Contemporary liberal thinkers commonly suppose that there is something in principle unjust about the legal prohibition of putatively victimless crimes. Here Robert P. George defends the traditional justification of morals legislation against criticisms advanced by leading liberal theorists. He argues that such legislation can play a legitimate role in maintaining a moral environment conducive to virtue and inhospitable to at least some forms of vice. Among the liberal critics of morals legislation whose views George considers are Ronald Dworkin, Jeremy Waldron, David A.J. Richards, and Joseph Raz. He also considers the influential modern justification for morals legislation offered by Patrick Devlin as an alternative to the traditional approach. George closes with a sketch of a "pluralistic perfectionist" theory of civil liberties and public morality, showing that it is fully compatible with a defense of morals legislation. Making Men Moral will interest legal scholars and political theorists as well as theologians and philosophers focusing on questions of social justice and political morality.
`George's exposition of his opponents' positions is clear and accurate, and his criticisms are often compelling.'
Times Higher Education Supplement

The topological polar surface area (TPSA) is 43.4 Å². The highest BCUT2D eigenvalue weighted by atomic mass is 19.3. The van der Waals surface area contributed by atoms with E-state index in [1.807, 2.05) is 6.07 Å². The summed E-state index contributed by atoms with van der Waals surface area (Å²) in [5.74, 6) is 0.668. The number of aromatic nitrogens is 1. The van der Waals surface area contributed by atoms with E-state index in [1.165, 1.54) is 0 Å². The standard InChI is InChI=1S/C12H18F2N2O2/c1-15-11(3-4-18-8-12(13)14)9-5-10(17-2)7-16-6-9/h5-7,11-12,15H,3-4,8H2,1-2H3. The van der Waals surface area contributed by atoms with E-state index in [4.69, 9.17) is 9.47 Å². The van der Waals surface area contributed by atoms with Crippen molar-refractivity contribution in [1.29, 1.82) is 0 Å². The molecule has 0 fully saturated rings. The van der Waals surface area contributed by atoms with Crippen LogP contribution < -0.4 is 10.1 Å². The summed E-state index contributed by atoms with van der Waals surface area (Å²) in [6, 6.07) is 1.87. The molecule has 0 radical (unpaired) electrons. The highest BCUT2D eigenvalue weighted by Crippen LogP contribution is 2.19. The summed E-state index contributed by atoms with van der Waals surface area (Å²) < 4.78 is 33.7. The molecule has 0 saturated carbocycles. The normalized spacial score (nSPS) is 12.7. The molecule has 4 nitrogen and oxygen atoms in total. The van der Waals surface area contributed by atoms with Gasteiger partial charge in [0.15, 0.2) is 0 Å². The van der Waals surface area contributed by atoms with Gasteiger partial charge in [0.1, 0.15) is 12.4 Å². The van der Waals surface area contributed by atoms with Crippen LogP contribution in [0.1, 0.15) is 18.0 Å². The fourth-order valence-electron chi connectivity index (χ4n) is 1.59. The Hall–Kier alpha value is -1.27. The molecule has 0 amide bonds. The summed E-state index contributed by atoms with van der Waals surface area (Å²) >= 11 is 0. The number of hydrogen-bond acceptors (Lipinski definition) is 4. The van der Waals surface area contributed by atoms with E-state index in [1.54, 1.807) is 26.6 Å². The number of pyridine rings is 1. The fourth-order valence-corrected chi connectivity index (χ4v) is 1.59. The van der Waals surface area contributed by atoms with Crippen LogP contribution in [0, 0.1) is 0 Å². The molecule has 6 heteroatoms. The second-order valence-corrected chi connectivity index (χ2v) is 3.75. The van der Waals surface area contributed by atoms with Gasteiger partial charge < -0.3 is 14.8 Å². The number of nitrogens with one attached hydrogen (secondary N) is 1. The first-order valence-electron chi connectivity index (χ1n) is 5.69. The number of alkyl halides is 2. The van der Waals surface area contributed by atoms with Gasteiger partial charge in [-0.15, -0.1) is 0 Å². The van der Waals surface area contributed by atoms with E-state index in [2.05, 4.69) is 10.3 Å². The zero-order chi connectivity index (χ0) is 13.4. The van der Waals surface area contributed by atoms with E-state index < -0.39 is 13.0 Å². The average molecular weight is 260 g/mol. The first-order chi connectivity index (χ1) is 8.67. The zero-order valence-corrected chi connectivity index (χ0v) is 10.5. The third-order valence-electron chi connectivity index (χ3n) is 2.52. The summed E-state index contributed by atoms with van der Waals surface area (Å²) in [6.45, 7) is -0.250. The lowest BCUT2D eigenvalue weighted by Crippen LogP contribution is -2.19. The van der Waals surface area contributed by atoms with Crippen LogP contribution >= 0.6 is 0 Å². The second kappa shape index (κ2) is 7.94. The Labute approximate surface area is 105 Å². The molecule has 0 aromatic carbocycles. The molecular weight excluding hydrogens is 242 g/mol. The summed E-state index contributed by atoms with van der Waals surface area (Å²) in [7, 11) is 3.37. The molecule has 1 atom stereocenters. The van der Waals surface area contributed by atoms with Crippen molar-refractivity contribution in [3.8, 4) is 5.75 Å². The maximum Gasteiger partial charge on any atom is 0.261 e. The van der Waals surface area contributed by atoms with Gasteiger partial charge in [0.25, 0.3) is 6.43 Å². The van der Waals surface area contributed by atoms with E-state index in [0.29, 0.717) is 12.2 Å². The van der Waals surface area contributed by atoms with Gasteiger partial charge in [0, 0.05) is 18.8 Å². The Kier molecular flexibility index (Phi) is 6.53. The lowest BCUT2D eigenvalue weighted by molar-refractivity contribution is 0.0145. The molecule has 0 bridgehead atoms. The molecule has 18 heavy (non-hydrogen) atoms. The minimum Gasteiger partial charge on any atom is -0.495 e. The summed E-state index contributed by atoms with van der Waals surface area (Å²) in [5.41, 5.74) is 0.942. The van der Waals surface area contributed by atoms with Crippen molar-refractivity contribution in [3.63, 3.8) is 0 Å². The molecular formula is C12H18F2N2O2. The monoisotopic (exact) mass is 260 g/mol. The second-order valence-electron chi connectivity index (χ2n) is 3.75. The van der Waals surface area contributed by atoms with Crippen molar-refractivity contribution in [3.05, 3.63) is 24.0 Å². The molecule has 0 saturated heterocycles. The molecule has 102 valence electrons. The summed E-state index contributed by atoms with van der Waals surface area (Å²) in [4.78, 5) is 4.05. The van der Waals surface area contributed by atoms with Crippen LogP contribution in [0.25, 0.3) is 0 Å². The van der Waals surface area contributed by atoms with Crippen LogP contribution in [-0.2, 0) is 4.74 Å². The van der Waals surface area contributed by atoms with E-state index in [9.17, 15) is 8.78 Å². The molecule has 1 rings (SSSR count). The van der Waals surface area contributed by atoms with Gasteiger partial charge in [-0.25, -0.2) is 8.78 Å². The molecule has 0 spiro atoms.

'Throughout his defense of liberty and pluralism there are minor qualifications that once again underscore George's balanced perspective..."Making Men Moral" is a strong defense of moral law against arguments critical of traditional jurisprudence by contemporary liberal legal scholars...his book contains much erudition and wisdom worthy of study and reflection. It is a fine beginning for a young scholar. We shall eagerly look forward to further offerings his
pen may produce.'
`a clearly and carefully argued book on civil liberties and public morality. He also writes calmly and dispassionately, giving a fair and reasonably full statement of the views which he criticizes ... it is a book not to be ignored'
International Philosophical Quarterly
'an intensive, provocative, and dispassionate contemplation of the nature of public morality and civil liberties.'
`This book ... is extremely valuable in the hints it provides about the shape of a respectable legal moralism, its moral and political foundations and its practical implications.'
Cambridge Law Journal
`George's book is engagingly written, and holds the attention throughout.'
`'This book is a significant contribution to the field of legal theory by a scholar from this school of thought...even those who are keenly sceptical of the new natural law theories will find much value in George's powerful critique of rights-based, liberal legal theory'.'
Studies in Christian Ethics
'This book is clear, incisive, and well argued. I highly recommend it.' Patrick Lee in The Review of Metaphysics June 1997
'a strong defense of morals laws against arguments critical of traditional jurisprudence by contemporary liberal legal scholars...his book contains much erudition and wisdom worthy of study and reflection. It is fine beginning for a young scholar.'